The Tigers will have depth and pitching depth. KAHS will be led by Tarik Skubal, who helped lead the Tigers to the CAA championship by pitching a one-hit shutout and the lefty stuck out 16 hitters.

In addition to Skubal, KAHS will return to the pitching staff Westin McCord and Austin Tomlinson along with additions from the Blue team: Cody Quick, Josh Allen and Bailey Rust.

"It's going to be different for us. We are going to have to have extra pitching. You can get away with two pitchers in (the CAA). Now we are going to have to have six pitchers to compete. It will happen," said KAHS coach Bill McCord. "I wish I had this team in the AIA. This is by far the best team that I've placed on the field."

The Tigers finished this year 18-0, averaged 14 runs a game, scored 252 runs and had a team batting average of .432. On the pitching side, the Tigers allowed just 13 runs all year, had a team ERA of .054 and recorded 172 strikeouts.

This type of success in the AIA is highly unlikely, since teams in the AIA are filled with hitters who can hit good pitching and pitchers who can hurl good pitches when they need to.

River Valley, a team that KAHS will be competing with for the Section II title next year, finished the season 24-3-1 and had a team batting average of .388. The Dust Devils scored 293 runs, averaged 10 runs a game, held opponents to three runs a game, had a team ERA of 2.73 and recorded 172 strikeouts.

Show Low, the tournament's top seed, finished the season 22-6 and batted .369 while averaging nine runs a game. The Cougars' pitching staff limited opponents to just four runs a game with a 2.92 ERA and recorded 225 strikeouts.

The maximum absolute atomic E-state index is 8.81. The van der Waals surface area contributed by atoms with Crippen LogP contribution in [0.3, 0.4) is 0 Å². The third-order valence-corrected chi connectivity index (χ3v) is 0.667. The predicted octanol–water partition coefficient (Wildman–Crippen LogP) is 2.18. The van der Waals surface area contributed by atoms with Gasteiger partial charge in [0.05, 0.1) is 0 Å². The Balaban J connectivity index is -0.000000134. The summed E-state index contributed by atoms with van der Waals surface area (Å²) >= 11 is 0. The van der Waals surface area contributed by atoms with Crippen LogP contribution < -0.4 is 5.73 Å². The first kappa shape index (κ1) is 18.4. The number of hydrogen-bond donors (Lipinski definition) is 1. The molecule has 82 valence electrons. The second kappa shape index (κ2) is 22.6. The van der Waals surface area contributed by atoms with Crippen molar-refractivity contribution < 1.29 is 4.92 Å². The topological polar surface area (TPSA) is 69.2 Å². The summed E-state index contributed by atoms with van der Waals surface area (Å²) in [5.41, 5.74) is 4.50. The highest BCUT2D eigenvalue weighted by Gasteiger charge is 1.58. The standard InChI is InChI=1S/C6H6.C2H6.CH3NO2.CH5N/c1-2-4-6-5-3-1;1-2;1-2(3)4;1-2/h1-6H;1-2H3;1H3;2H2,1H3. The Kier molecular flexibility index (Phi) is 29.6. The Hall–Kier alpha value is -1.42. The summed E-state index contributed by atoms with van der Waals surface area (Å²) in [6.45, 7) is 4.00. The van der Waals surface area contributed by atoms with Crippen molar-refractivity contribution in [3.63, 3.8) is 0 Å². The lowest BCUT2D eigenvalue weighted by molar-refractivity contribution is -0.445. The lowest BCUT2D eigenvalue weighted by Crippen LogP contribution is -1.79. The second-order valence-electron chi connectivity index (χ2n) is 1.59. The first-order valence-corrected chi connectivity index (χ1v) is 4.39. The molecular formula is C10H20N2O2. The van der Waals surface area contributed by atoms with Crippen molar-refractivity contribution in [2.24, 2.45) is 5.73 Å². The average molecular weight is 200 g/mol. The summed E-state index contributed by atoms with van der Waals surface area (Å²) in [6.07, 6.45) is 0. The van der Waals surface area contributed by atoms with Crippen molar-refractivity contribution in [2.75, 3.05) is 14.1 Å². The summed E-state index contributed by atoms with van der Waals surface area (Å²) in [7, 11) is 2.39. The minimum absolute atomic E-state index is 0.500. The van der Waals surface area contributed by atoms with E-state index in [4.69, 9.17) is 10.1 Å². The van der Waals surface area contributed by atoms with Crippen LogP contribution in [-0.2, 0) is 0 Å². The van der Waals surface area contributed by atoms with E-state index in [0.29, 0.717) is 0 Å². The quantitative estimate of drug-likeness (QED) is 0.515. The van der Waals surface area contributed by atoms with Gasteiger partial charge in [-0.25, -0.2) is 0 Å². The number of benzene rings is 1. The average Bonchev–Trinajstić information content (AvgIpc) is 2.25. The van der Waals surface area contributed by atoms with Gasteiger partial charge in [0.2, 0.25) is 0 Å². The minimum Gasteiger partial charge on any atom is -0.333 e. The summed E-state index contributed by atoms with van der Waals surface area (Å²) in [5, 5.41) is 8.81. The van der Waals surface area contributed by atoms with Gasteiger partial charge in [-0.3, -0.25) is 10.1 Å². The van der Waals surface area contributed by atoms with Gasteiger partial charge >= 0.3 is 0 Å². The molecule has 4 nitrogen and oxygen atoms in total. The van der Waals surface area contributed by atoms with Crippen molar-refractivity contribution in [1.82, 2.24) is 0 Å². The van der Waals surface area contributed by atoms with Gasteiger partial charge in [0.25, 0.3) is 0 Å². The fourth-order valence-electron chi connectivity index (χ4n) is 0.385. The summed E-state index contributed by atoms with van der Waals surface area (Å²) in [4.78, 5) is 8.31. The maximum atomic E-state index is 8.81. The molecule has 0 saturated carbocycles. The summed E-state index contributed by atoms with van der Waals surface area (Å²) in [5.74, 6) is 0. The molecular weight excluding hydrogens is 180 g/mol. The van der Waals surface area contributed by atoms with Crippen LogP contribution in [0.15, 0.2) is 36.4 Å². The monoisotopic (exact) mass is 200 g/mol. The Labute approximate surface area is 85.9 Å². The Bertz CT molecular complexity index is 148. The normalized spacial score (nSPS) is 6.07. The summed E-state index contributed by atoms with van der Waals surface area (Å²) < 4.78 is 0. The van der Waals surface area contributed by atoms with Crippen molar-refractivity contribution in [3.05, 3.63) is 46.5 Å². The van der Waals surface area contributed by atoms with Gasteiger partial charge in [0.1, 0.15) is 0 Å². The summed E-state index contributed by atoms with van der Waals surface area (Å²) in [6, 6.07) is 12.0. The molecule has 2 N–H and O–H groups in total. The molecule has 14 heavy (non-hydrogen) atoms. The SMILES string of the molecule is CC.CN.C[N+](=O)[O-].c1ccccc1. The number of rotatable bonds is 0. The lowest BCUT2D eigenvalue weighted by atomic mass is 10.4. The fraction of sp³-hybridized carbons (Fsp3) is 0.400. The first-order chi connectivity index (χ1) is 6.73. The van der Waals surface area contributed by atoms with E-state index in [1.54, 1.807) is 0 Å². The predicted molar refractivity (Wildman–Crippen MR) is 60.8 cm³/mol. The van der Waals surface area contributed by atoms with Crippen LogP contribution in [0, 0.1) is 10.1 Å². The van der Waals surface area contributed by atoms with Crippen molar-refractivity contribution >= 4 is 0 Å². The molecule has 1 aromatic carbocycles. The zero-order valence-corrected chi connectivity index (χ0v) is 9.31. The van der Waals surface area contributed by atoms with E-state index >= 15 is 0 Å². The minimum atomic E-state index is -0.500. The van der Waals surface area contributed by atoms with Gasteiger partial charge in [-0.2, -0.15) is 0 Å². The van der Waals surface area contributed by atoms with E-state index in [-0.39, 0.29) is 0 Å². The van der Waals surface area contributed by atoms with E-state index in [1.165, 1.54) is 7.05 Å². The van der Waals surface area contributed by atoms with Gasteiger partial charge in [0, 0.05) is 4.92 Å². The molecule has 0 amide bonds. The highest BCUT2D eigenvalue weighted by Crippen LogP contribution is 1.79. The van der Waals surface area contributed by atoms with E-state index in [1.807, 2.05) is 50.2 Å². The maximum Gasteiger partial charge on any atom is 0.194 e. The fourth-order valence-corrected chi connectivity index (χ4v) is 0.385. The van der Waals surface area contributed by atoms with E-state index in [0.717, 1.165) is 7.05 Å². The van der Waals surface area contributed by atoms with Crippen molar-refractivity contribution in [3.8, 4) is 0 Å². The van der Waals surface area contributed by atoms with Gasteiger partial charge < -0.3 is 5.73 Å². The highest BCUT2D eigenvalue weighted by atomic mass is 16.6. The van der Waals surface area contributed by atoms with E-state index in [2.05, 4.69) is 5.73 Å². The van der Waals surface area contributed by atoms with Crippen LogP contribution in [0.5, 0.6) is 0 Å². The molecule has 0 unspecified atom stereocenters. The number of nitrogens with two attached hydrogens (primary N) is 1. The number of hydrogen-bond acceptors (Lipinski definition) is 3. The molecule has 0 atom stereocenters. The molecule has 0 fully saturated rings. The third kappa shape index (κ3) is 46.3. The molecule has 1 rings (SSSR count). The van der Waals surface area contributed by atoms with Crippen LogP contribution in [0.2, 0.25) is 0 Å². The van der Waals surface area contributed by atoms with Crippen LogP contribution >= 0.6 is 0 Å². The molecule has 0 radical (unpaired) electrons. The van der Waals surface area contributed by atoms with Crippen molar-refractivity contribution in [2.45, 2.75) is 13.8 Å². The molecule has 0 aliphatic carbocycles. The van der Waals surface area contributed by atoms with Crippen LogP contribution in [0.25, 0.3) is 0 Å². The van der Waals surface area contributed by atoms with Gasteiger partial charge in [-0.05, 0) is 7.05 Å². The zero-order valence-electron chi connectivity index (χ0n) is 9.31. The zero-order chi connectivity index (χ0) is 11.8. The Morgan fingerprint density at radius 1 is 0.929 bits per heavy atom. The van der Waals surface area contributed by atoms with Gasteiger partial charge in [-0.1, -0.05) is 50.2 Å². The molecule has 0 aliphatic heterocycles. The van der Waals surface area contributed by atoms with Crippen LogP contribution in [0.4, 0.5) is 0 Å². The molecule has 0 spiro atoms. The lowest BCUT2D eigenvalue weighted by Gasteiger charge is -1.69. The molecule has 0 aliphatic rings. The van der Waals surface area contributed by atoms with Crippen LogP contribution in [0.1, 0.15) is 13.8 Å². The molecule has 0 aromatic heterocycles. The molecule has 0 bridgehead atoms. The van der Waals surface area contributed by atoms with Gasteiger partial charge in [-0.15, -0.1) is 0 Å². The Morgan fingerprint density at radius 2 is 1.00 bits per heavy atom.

"I'm excited to go to the AIA and challenge myself and challenge the team," Skubal said. "I think we will be fine. We have a lot of juniors that are coming back. I'm excited for the competition."

Playing in the CAA, the Tigers belonged in a higher league. Beginning next year they will get the higher league they deserve. KAHS will finally see what they are made of.

The days of going out and dominating opponents and rolling to an all but assured state championship are over. State titles from here on out will have to be earned through lots of hard work and a little luck.

As this year's Division III tournament proved, any team can beat anybody on any given night.

If KAHS wants be in the same spot Fountain Hills was on Saturday, they'd better bring their "A" game each and every night.

"I think they can expect to come ready to play," Briguglio said of KAHS. "I think one through 10, and even one through 15, you could flip a coin.

"We don't all play each other and they are not all interchangeable so that can be deceiving. (Empire) is far from a 13 seed."



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Reader Comments

Posted: Friday, May 17, 2013
Article comment by: Tiger Fan From California

Everybody knows there's going to be growing pains in moving into the AIA.

I'd be willing to bet the A.D. and the coaches are aware that the days of showing up and cleaning up are over.

Let the kids take their swings in the AIA, and remember, it's the journey, not the destination that's the real fun.